Abstract: Dividend policy and its association to firm value is still a concern for researchers. Empirical research provided evidence that it is relevant in various forms including signaling, pecking order, and agency. The aim of this study is to investigate the dividend policy of Islamic banks versus conventional banks in response to a major financial crisis. By studying the mixed banking industry of the Gulf Cooperation Council countries, known for negligible taxation systems, we provide evidence that conventional and Islamic banks use dividend payouts as a multi-purpose mechanism. At times of economic prosperity, conventional banks use them as signaling and pecking-order instruments, while it is used as an agency problem protection instrument during downturns. For Islamic banks, however, dividend policy is a pecking order mechanism before and after the crisis. Discussions on theoretical and empirical implications are provided.

 

Keywords: Dividend policy, Islamic banks, financial crisis

 

Citation: Aldeehani, T. M. (2019). Dividend policy as a multi-purpose mechanism; the case of conventional and Islamic banks before and after the 2008 crisis. Business and Economic Horizons, 15(1), 37-59. http://dx.doi.org/10.15208/beh.2019.3

 

The value of education in the labour market. How realistic are student expectations?

This article [written by Alice Reissova, Jana Simsova] – published in Business and Economic Horizons, Volume 15(1), 2019.

Title: The value of education in the labour market. How realistic are student expectations?

Abstract: The study deals with student expectations associated with their placement in the labour market. In total, 437 students of the third and fourth grades of grammar schools and secondary schools teaching business and technical fields of study were interviewed as well as 257 potential employers of these students. The objective was to identify whether students appreciate the link between education and salary, whether salary expectations of students are realistic, and last but not least, whether such expectations differ in terms of gender. It was established that students appreciate the link between the level of education and the amount of gross salary, but only if they were employed. If they started their own business, they expect their income to be higher than if they were employed, regardless of their highest completed education. It was interesting to find out that students cannot see any links between future salary and what type of secondary school they study (technical schools, business schools or grammar schools). The key finding of the essay is the fact established using Friedman´s ANOVA and Kendall´s coefficient of concordance, i.e., that the salary expectations of students are higher than the realistic offer of employers, both in terms of salary after secondary school and that after university. There are statistically significant differences between boys and girls – boys expect a higher initial gross salary, both after secondary school and university. Salary expectations are the same concerning gender only in the event they would choose to start their own business.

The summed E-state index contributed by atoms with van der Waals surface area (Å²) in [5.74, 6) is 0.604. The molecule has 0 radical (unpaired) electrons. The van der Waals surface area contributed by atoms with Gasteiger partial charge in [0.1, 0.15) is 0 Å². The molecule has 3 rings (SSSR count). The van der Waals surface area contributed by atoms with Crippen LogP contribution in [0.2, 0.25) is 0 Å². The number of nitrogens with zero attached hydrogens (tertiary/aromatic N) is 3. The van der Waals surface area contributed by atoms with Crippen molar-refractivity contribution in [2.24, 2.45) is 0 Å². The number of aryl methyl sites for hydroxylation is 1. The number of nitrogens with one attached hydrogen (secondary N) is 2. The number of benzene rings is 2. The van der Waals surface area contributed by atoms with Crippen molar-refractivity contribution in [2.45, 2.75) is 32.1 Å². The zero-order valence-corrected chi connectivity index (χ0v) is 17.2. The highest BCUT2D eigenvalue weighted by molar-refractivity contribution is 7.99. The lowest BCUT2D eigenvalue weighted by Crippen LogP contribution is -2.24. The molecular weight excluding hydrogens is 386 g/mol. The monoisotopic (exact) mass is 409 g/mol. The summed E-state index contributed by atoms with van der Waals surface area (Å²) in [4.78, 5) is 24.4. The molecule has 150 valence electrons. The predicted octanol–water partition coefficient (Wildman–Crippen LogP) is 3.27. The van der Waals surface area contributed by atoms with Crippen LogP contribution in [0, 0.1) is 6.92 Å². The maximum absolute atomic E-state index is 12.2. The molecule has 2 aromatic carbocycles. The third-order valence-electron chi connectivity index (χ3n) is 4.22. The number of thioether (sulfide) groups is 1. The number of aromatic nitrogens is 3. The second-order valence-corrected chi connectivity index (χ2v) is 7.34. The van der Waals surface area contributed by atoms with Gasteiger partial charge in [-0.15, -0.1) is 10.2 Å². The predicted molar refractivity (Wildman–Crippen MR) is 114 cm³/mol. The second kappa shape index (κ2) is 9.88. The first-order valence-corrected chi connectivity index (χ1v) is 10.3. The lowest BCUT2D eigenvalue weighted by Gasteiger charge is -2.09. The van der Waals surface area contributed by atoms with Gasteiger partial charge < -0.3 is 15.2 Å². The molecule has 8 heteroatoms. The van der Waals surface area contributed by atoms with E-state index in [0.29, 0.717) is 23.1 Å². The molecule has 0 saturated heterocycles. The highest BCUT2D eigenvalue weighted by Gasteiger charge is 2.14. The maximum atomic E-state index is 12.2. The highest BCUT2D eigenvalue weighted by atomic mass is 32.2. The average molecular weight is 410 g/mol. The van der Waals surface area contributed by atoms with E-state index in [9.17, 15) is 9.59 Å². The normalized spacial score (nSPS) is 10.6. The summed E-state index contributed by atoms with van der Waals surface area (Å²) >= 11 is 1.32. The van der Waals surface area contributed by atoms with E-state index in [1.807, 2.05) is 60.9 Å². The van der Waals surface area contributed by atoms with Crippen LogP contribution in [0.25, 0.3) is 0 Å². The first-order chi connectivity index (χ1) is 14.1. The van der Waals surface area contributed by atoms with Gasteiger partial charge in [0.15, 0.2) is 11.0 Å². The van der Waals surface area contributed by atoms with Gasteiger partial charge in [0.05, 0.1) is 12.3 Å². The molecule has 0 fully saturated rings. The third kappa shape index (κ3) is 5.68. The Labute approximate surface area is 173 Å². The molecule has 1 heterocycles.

Keywords: Expected salary, offered salary, educational level, gender differences

Citation:Reissová, A., Šimsová, J. (2019). The value of education in the labour market. How realistic are student expectations? Business and Economic Horizons, 15(1), 20-36.
http://dx.doi.org/10.15208/beh.2019.2